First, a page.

My husband and I are happily married, and I am listed as his beneficiary on his life insurance and retirement accounts. He has also been divorced for about 25 years. He’s still paying her court-ordered spousal support every month because she hasn’t remarried or died.
The ex-wife was given half of his retirement funds when they divorced all those years ago. That much, I am aware of. However, he’s now retired. What I need to know is this: if he passes away, will she still be entitled to receiving spousal support from his estate?
Current Wife in California
Dear Current Wife,
I’m not privy to your husband’s divorce decree, but typically the spousal support — otherwise known as alimony — dies with the supporting spouse unless they have “otherwise agreed” another arrangement in writing. So the short (and happy) answer for you is “no.”
But — you may have seen that coming — there may be room for maneuver regarding how “otherwise agreed” is interpreted, according to Feinberg, Mindel, Brandt & Klein, a law firm based in Los Angeles. This is the advice the law firm gives to a theoretical ex-spouse.
“You should immediately contact your divorce lawyer and have him/her review the divorce decree to see whether there is language (or the absence of language) in the court’s order that would cause the obligation to continue after your ex’s death,” the law firm adds.
“‘As the old saying goes about money: You can’t take it with you, but in the case of alimony, it appears that you actually can.’”
Spousal support was traditionally introduced because one partner — typically, the wife — gave up her career and/or stayed home to raise the children. It has remained a key part of divorce negotiations in order to maintain the lower-earning spouse’s pre-divorce lifestyle.
Your husband’s situation seems unusual. In California, a community-property state, spousal support is often based on the length of the marriage. The Law Offices of Renkin & Associates in San Diego says “spousal support may be paid for up to half the length of a marriage that lasts 10 years or less.”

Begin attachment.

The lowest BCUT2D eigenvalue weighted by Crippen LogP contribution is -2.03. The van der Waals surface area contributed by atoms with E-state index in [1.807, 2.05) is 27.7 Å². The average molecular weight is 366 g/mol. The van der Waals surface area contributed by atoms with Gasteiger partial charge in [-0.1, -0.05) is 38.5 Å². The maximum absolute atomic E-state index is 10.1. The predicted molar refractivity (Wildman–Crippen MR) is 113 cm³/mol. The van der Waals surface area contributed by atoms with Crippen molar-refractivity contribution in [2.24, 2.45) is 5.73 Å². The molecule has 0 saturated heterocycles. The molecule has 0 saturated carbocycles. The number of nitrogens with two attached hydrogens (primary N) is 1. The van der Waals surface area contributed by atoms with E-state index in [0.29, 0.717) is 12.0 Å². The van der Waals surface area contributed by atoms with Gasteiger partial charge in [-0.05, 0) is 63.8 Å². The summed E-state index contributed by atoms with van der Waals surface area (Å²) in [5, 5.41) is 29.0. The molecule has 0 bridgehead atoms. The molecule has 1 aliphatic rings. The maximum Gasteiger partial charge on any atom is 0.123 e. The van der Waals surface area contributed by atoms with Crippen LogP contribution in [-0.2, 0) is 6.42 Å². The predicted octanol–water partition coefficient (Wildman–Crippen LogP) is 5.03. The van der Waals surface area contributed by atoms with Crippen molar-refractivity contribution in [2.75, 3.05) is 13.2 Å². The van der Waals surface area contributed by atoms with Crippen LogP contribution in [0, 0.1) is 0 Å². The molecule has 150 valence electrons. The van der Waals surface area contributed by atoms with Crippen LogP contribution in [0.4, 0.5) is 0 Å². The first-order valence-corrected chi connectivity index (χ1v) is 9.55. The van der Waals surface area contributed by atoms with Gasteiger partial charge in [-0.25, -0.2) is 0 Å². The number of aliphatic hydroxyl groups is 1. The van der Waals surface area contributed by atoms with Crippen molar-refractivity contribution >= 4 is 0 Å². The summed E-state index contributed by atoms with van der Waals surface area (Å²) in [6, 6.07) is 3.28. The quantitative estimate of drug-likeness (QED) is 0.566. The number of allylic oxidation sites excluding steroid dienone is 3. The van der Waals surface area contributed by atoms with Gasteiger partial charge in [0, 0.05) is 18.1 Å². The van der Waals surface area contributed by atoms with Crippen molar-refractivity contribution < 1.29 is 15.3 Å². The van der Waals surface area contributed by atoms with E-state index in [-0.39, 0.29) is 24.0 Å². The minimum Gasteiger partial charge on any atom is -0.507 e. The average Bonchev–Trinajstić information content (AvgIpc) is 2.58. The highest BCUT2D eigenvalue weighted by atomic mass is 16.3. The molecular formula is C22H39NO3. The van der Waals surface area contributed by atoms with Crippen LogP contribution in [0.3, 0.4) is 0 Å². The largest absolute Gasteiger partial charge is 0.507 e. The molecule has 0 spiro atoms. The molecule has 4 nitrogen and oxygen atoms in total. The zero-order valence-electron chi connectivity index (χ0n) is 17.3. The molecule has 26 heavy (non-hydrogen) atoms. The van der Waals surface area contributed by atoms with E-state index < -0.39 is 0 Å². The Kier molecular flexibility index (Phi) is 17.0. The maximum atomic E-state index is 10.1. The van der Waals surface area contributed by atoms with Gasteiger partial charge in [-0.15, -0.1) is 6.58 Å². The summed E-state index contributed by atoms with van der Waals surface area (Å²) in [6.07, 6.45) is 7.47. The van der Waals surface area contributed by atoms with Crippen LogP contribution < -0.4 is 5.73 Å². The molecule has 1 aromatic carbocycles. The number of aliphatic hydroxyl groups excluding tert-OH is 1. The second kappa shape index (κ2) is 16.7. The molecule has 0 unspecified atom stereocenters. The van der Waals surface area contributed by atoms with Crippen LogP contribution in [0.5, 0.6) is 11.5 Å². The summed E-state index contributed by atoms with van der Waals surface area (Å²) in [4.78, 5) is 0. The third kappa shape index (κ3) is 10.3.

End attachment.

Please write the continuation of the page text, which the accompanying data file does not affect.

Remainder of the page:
“Unions that lasted longer than 10 years are considered ‘long term,’ and no specific duration will apply,” it adds. “If the parties were separated at any point prior to divorce, the length of each separation period may be taken into account when deciding on a support award.”
Some hope for your husband: The divorce court may only modify your spousal support if he could demonstrate a material change in his circumstances. “The change must be substantial and material, such as a decrease in income,” the firm says.
A person is entitled to collect on an ex-spouse’s Social Security benefits if the marriage lasted 10 years or more, the collecting spouse did not remarry, and they are at least 62 years of age. It’s not uncommon for an ex-spouse to receive one-half of their former partner’s pension earned during the marriage.
Regardless of what happens with the spousal support, I wish you and your husband a long and happy life and retirement together, and I hope these alimony payments don’t impact it adversely. As the old saying goes about money: You can’t take it with you, but in the case of alimony, it appears that you actually can.
Readers write to me with all sorts of dilemmas.
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